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Some of caffeine’s powers over mood explained, at least in mice

New research may help explain why caffeine intake is inversely associated with mood disorders like depression.

Scientists may be coming close to figuring out exactly how caffeine reduces stress. Yeah, reduces it. We’re not talking about the twitching-with-anxiety jitters some experience after chugging an energy drink on an empty stomach, but rather the epidemiological studies that have found an inverse relationship between caffeine intake and stress and depression.

The research, published in the Proceedings of the National Academy of Sciences and noted on, is the first to uncover the means by which chronic stress contributes to stress disorders.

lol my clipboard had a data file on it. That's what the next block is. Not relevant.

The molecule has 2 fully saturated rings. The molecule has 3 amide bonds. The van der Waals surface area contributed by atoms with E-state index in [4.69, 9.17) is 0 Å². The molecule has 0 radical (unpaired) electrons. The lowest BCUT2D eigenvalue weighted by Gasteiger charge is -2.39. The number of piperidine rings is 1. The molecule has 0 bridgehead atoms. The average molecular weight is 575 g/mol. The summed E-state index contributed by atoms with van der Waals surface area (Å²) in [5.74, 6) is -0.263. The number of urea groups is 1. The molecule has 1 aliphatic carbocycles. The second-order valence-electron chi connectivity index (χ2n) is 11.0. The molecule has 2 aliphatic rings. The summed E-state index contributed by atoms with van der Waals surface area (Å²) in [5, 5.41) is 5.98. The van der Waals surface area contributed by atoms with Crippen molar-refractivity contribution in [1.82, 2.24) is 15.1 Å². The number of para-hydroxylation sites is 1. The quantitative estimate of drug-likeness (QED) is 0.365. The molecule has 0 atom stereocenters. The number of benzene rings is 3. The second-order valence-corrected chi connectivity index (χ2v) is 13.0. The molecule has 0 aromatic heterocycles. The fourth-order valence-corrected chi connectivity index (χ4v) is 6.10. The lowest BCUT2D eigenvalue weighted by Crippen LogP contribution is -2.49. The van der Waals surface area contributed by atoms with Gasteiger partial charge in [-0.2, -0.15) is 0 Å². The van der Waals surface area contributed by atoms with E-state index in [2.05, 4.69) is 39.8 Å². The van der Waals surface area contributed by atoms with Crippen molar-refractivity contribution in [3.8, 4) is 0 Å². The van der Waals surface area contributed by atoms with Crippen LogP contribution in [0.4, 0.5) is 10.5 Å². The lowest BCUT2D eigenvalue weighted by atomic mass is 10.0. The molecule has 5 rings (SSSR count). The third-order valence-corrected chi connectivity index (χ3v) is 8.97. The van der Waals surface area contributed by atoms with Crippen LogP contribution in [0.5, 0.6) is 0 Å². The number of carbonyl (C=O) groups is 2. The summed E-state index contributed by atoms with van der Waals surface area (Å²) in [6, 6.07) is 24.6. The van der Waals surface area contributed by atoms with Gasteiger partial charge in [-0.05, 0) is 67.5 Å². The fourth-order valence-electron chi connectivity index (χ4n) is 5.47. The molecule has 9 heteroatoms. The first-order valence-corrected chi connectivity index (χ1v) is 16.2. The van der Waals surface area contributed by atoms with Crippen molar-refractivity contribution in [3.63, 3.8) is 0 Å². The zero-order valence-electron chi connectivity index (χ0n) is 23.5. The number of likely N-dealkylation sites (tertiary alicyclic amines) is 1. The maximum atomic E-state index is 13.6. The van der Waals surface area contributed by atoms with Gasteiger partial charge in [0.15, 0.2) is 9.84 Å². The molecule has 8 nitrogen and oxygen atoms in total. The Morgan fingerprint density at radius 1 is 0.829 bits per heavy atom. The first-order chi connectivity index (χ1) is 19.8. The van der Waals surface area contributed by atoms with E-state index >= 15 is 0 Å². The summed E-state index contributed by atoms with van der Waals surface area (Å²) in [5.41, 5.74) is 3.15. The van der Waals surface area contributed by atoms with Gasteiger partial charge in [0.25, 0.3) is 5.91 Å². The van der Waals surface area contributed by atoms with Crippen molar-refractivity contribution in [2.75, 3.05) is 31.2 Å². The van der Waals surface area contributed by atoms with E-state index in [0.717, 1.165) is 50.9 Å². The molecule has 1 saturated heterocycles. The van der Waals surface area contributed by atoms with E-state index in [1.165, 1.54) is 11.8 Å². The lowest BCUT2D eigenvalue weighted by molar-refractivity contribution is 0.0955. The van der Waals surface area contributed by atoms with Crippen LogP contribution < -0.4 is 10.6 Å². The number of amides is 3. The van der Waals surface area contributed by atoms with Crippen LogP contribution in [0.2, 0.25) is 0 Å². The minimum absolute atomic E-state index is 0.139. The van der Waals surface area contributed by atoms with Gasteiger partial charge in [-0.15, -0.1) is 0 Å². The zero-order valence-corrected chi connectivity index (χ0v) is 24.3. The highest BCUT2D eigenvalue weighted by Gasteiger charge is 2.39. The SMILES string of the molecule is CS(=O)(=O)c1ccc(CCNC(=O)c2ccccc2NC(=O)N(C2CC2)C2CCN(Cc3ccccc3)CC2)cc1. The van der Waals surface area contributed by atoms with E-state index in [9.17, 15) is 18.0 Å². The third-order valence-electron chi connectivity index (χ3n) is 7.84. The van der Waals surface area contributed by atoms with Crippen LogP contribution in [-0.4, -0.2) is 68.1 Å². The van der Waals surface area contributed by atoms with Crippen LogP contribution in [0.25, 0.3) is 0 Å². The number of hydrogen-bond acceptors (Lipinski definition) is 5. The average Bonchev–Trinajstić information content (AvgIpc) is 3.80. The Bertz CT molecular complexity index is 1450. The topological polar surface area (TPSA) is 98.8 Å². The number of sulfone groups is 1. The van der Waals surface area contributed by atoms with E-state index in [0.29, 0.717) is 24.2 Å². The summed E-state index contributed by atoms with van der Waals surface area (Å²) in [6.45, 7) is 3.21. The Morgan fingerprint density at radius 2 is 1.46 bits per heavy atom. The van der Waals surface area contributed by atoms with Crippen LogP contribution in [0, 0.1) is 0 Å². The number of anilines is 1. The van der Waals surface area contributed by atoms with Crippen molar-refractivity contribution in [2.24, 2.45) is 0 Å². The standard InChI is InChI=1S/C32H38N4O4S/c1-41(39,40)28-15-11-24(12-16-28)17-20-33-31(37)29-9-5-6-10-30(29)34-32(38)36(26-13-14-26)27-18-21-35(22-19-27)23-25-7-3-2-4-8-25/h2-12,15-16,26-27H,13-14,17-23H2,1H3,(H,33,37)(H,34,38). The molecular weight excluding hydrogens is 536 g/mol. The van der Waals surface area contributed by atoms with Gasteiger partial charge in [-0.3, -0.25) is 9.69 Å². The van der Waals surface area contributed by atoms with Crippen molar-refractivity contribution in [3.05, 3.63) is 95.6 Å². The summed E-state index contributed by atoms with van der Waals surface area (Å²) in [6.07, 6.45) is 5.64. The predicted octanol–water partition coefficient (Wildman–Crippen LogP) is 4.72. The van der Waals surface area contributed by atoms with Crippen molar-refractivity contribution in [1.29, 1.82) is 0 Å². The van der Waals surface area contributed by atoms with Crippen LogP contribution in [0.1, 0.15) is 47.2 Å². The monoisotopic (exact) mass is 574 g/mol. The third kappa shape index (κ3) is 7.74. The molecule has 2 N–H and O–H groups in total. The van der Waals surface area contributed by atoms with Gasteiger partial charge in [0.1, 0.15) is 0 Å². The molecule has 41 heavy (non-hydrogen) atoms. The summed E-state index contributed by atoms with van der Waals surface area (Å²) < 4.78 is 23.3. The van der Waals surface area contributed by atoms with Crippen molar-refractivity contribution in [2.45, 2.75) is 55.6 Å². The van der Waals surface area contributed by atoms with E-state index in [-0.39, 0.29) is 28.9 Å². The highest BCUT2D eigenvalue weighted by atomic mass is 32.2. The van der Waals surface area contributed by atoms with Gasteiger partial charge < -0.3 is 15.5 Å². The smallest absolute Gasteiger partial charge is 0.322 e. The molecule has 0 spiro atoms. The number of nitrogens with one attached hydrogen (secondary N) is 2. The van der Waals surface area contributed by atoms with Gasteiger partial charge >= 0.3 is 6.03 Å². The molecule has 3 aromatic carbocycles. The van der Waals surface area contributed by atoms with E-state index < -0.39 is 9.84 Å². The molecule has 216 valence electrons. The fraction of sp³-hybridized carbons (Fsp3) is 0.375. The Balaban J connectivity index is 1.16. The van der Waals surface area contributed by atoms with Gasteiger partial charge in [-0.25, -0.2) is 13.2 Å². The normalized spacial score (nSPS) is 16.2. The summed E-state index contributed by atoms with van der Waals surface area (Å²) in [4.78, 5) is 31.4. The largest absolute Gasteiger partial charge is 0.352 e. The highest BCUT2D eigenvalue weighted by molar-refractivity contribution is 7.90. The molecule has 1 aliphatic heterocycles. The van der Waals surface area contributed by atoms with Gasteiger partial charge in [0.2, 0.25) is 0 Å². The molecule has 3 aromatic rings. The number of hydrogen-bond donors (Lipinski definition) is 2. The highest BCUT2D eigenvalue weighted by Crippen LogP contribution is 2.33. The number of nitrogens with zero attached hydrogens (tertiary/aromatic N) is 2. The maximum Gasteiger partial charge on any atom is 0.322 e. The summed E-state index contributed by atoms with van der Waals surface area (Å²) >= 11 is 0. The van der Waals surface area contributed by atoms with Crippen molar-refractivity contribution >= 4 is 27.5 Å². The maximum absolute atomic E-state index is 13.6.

The researchers conducted several experiments with mice, giving them a caffeinated beverage, putting them in stressful situations and measuring how they responded compared with mice who underwent the same stress without have consumed caffeine. (What stresses mice out? Damp bedding, shared living space, food and water deprivation, cold baths and cages tilted at 45 degrees.)

Caffeine is known to inhibit receptors in the brain for the chemical adenosine. Through these experiments, the researchers found that the receptors also control the negative effects of chronic stress, and that stress-induced behavior can be reversed by blocking the receptors, according to the post on Medicalxpress.

Mouse brains and human brains are so different that the scientists admit that these findings can’t be used to prove caffeine reduces stress the same way in people. They write, however, that they believe research will prove that it does.

Research is slowly revealing the specifics of caffeine’s interaction with our mind. Last year, a Johns Hopkins study suggested caffeine helps with long term memory.

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